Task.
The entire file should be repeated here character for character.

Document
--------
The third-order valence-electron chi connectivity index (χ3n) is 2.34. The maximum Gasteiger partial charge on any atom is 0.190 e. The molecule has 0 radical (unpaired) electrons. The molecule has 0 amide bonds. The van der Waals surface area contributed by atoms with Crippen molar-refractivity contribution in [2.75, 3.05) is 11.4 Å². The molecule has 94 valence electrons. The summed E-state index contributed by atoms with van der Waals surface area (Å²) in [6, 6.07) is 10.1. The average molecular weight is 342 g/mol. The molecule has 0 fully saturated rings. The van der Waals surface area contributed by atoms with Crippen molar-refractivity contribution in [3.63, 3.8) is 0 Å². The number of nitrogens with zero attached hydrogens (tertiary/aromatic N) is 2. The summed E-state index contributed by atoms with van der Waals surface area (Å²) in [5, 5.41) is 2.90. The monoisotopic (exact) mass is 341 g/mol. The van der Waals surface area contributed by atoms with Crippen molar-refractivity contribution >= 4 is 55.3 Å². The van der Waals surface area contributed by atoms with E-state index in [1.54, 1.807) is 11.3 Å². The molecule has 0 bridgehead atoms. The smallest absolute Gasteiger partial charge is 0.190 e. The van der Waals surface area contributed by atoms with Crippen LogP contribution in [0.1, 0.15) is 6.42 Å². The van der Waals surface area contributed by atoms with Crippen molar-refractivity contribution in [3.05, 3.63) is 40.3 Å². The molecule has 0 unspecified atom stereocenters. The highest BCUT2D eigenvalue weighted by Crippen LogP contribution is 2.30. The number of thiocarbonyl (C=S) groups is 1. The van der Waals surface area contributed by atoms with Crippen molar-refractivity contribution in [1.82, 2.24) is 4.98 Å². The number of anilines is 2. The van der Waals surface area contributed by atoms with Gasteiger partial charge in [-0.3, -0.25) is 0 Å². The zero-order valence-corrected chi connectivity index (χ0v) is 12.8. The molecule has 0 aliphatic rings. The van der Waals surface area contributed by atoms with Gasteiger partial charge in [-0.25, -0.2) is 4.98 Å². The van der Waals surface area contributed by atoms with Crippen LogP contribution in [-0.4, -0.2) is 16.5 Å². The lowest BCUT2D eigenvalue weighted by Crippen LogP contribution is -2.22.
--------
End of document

The third-order valence-electron chi connectivity index (χ3n) is 2.34. The maximum Gasteiger partial charge on any atom is 0.190 e. The molecule has 0 radical (unpaired) electrons. The molecule has 0 amide bonds. The van der Waals surface area contributed by atoms with Crippen molar-refractivity contribution in [2.75, 3.05) is 11.4 Å². The molecule has 94 valence electrons. The summed E-state index contributed by atoms with van der Waals surface area (Å²) in [6, 6.07) is 10.1. The average molecular weight is 342 g/mol. The molecule has 0 fully saturated rings. The van der Waals surface area contributed by atoms with Crippen molar-refractivity contribution in [3.63, 3.8) is 0 Å². The number of nitrogens with zero attached hydrogens (tertiary/aromatic N) is 2. The summed E-state index contributed by atoms with van der Waals surface area (Å²) in [5, 5.41) is 2.90. The monoisotopic (exact) mass is 341 g/mol. The van der Waals surface area contributed by atoms with Crippen molar-refractivity contribution >= 4 is 55.3 Å². The van der Waals surface area contributed by atoms with E-state index in [1.54, 1.807) is 11.3 Å². The molecule has 0 bridgehead atoms. The smallest absolute Gasteiger partial charge is 0.190 e. The van der Waals surface area contributed by atoms with Crippen LogP contribution in [0.1, 0.15) is 6.42 Å². The van der Waals surface area contributed by atoms with Crippen molar-refractivity contribution in [3.05, 3.63) is 40.3 Å². The molecule has 0 unspecified atom stereocenters. The highest BCUT2D eigenvalue weighted by Crippen LogP contribution is 2.30. The number of thiocarbonyl (C=S) groups is 1. The van der Waals surface area contributed by atoms with Crippen molar-refractivity contribution in [1.82, 2.24) is 4.98 Å². The number of anilines is 2. The van der Waals surface area contributed by atoms with Gasteiger partial charge in [-0.3, -0.25) is 0 Å². The zero-order valence-corrected chi connectivity index (χ0v) is 12.8. The molecule has 0 aliphatic rings. The van der Waals surface area contributed by atoms with Gasteiger partial charge in [-0.25, -0.2) is 4.98 Å². The van der Waals surface area contributed by atoms with Crippen LogP contribution in [-0.4, -0.2) is 16.5 Å². The lowest BCUT2D eigenvalue weighted by Crippen LogP contribution is -2.22.